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What do you think it takes to successfully pivot between careers?

It’s cliché, but at the end of the day, it’s important to chase your dreams. Know what is it that you love to do or are good at, and go after it.

Taking all of your skills and experience and parlaying them into the thing you love to do requires taking a risk. It requires you to go outside of your comfort zone. But if you bring to bear all the tools you have in your arsenal, you’ll find you’re qualified to do a lot more than might appear on paper.

Energy, enthusiasm, passion and devotion also help make up for whatever hard skills you may be lacking on day one.

What would you say are some of the advantages of being female-run and Black-owned business?

First and foremost is empathy. One of the things that makes PetPlate special is that we can relate to the customers we serve. We have a true understanding of the role pets play in their lives, and why our customers want to feed their dogs something better and healthier and more delicious and more nutritious.

In other words, we don’t look at the company as some business plan that was drafted in a VC office.

We ask ourselves, what would we want for our own family? And how do we translate that to the customer experience we deliver? Females tend to be very empathetic. And Renaldo’s personal experience has allowed him to operate outside of the expected playbook.

How has being both a mother (and more recently, a dog mom!) shaped your understanding of the investment of love, time, energy, and money that people put into their dogs?

I nurture the business the way I try to nurture my own family and my own dog. When you bring loving kindness, care, and thoughtfulness to a business, you start to see the returns. And we are a loving and caring brand.

When creating the company, Renaldo pursued what was best for his own dog. And coming from a food and beverage background, I look at dog food through the same lens as I would when determining what is best for people.

If healthy food and beverage helps people live a happy and healthy life, we should provide the same for our dogs.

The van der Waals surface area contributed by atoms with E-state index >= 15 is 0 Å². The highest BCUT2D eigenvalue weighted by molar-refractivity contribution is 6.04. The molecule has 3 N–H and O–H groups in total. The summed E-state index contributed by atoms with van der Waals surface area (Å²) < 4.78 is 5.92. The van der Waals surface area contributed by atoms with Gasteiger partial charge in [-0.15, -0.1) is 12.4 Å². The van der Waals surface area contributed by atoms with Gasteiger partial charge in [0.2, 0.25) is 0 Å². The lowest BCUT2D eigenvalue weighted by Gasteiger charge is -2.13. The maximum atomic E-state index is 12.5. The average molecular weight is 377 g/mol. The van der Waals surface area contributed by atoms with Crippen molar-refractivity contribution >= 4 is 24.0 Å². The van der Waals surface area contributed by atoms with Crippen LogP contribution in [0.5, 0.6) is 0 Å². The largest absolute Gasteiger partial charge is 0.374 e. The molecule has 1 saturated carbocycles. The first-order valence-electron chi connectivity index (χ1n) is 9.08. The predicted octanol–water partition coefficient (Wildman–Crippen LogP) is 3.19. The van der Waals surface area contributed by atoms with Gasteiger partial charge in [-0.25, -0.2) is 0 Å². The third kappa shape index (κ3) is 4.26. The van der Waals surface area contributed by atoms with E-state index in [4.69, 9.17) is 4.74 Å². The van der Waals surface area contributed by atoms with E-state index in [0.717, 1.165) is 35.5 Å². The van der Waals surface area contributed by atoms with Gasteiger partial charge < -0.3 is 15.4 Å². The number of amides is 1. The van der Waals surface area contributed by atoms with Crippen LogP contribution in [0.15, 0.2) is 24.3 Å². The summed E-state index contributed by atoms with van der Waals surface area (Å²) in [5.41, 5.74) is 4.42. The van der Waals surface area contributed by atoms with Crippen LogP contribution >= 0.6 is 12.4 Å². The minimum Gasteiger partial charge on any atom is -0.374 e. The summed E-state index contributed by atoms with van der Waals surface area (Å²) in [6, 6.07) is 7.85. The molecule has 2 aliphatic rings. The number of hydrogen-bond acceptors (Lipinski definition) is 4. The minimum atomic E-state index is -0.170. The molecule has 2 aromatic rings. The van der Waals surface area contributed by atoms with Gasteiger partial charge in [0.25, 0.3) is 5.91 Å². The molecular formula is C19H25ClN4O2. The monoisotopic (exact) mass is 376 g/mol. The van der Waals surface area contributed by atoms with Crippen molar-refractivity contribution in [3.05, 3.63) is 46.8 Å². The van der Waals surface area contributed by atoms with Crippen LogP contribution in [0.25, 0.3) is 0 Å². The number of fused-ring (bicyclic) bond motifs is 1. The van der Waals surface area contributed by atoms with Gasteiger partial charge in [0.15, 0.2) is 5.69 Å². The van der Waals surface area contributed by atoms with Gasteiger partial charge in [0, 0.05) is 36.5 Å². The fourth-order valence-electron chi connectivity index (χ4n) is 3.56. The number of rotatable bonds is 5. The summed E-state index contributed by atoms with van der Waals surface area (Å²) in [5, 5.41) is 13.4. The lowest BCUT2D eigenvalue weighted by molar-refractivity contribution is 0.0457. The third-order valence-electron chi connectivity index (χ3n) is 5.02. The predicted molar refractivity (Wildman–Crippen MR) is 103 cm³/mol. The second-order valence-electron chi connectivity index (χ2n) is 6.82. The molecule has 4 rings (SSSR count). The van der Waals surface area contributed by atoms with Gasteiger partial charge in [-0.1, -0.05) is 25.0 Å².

What are some of the most instrumental lessons that you and Renaldo have learned from each other?

This goes back to how well we complement each other. Renaldo has taught me that data is important. It allows you to make informed decisions that really streamline the process.

On the flip side, being so data-driven and operationally-focused, Renaldo has benefited from my emotional investment in certain things we do.

And he’s come to understand the power of brand. It’s an amorphous type of thing, but if you build a brand that people care about and are loyal to, there’s power in that. We’re not just creating a superior product, we’re creating a brand that people trust and rely on over time.


What advice would you give to female entrepreneurs; especially women looking to break into traditionally male industries like business?

Women bring a really good balance between EQ and IQ. It’s a special quality. So lead with confidence! Women too often are intimidated and kind of fearful. But that fear is a phantom.

Trust that you have the information. You have the data. You have what it takes to walk into a room full of people and know that they’re going to be interested in what you have to say. The substance is there. Be confident without being cocky. Be competent, and be prepared.

Leverage the talent, experience, and expertise you have, and know you have a gift that’s unique and special to the world!

To watch Gertrude in action, check out the interview on video!